The North Carolina Visitor Center




Welcome to the North Carolina Visitor Center

From the mountains to the coast and all points in between

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Carolina Civic Center Historic Theater Presents: 3 Redneck Tenors – Down Home Laughs, Big City Music

April 27, 2018 @ 7:00 pm - 9:00 pm

The 3 Redneck Tenors are a new breed in the Tenor Genre. Their musical comedy featuring classically trained veteran artists is like Duck Dynasty goes to Carnegie Hall: down home laughs with big city music! Written by opera veteran Matthew Lord, with music arranged by award-winning composer Craig Bohmler, 3 Redneck Tenors have been thrilling audiences since 2006.

Ticketing Information
Tickets for the Mainstage Series can be purchased on-line by going to our web site at  Tickets also can be purchased in-person or by  telephone with credit card or cash noon-6pm Monday through Friday through our administrative offices in the theater’s second floor (enter on Fourth Street side), or by calling the Civic Center at (910) 738-4339. Tickets can also be purchased at the door. Theater lobby box office opens for ticket sales one hour prior to performance.

Mainstage Series tickets are $25. Starting this season for our Mainstage Series, we now have package discounts when you purchase four, five or six shows at the same time. The more you buy the more you save! We also have a senior and military discount of $22 for each mainstage show, while tickets for members of Southeastern Regional Medical Center’s PrivilegesPlus program are only $20 per show. Students are $10.  For details about joining PrivilegesPlus please visit its web page at .  Group rate is $17 per ticket with advance purchase of ten or more at same time, and are available by contacting the box office. All ticket prices now include 7% sales tax on nonprofit attraction ticket sales as required by the North Carolina General Assembly as of January 1, 2013.



The Carolina Civic Center Historic Theater is a beautifully-restored 1928 treasure listed on the National Register of Historic Places that offers visitors a unique and visually stunning experience. The theater is located at 315 North Chestnut Street in the heart of downtown Lumberton.  First opened as a vaudeville and silent film house, the theater offers a wide array of programming including live touring performances, original productions, art exhibits, films, special events and rentals. For more information visit

Carolina Civic Center Historic Theater

315 North Chestnut Street
Lumberton, NC 28358 United States


(910) 738-4339




30th Annual Carthage Buggy Festival 

May 12, 2018 


Started in 1988, the Carthage Buggy Festival is a celebration of the rich history of Carthage, North Carolina. The Buggy Festival is held each year to commemorate the famous Tyson and Jones Buggy Factory that, from the mid 1800’s to the 1920’s.produced the carriages that were essential to life in rural North Carolina. The festival is held in Carthage, located eight miles north of Pinehurst in the Sandhills region of North Carolina. With an attendance last year of approximately 20, 000, the Buggy Festival has grown to one of the biggest and best known festivals in the region. 

The Buggy Festival grew out of suggestion that Carthage, the County Seat of Moore County, needed to stage an event that would draw attention to its history. Focusing on the buggies seemed like a natural direction. Each year, it seems that more and more buggies are on hand for festival-goers to view.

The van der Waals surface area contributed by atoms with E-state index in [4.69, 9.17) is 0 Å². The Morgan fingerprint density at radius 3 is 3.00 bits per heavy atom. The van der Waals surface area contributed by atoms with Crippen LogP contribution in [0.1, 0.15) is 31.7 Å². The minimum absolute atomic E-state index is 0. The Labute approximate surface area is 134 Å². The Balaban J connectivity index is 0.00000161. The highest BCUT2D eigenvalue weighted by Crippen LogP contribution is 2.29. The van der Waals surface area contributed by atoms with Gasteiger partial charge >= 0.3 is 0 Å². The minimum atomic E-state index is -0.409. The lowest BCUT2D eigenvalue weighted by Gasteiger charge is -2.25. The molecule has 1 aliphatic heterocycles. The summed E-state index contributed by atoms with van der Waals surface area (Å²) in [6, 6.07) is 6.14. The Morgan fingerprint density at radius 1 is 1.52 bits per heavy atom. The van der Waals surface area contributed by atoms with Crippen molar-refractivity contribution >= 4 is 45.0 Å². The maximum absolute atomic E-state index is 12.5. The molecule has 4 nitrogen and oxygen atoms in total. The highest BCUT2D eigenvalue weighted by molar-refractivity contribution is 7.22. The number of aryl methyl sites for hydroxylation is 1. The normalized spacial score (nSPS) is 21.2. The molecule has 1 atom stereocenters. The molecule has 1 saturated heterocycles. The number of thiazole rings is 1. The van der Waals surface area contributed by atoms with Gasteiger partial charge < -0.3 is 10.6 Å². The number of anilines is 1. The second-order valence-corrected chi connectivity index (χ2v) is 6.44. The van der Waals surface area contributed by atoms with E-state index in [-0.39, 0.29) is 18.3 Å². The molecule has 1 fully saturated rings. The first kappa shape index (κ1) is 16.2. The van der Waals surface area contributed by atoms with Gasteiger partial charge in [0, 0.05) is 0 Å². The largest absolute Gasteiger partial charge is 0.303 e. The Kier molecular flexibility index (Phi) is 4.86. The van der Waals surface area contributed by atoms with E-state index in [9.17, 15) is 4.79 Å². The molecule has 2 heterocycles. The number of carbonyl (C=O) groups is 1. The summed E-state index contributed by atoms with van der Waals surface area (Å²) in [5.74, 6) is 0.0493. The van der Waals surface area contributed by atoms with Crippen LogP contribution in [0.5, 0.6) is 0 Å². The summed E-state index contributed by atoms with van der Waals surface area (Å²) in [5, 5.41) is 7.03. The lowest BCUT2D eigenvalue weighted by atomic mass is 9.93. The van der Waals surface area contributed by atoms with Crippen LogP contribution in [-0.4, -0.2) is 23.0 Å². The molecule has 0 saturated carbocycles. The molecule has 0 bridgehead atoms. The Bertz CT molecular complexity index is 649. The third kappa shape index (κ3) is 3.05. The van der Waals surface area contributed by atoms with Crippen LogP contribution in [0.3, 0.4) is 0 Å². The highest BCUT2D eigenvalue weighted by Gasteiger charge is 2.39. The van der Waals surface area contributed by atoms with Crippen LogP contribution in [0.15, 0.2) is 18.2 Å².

There is only one building remaining of the famed factory that flourished in Carthage until after World War I. A fire destroyed one building in 1905, and in 1976 the biggest fire in the Town’s history claimed all but one section. The town now owns the remaining building and is in the process of maintaining the building while planning for its future.   

The Tyson and Jones Factory may have gone up in smoke, but from the ashes, its memory has been preserved. Each year, the Carthage Buggy Festival is attended by Moore County residents, as well as neighboring counties and even neighboring states.  The history and character of “Sweet Carthage” can be witnessed by all who attend.   

The festival is held on the Saturday before Mother’s Day every year and over 124 food and craft vendors line the streets of downtown Carthage surrounding the Historic Courthouse, tempting festival attendees. A stage is set up to provide live entertainment from 9:00 a.m. to 4:00 p.m. Musical acts include gospel, bluegrass, beach, rock and blues music. 

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Wesley Pines Retirement Community will host a Public Reading on Sunday, April 29th at 2 p.m. in the Ruby D. McMillan Fellowship Center. Lumberton native and published author Jill McCorkle has taught a creative writing class to Wesley Pines residents each month over the past three years. Jill has helped residents shape their own life experiences into stories which will be shared at this event.

This reading is open to the community and everyone is welcome to attend.

Wesley Pines Retirement Community is the areas only continuing care retirement community offering independent living, assisted living and skilled nursing. To find out more about the Public Reading or to learn more about the community please call Amy Hammond at (910)738-9691 or visit the website at www.

For photo to accompany release:


Some of North Carolina’s greatest treasures can be found off the beaten path. You never know what you might find... an old-time general store, local artisan, or simply a picturesque view that takes your breath away. You’ll be swept away by the untouched natural landscape found on the backroads of this rural county.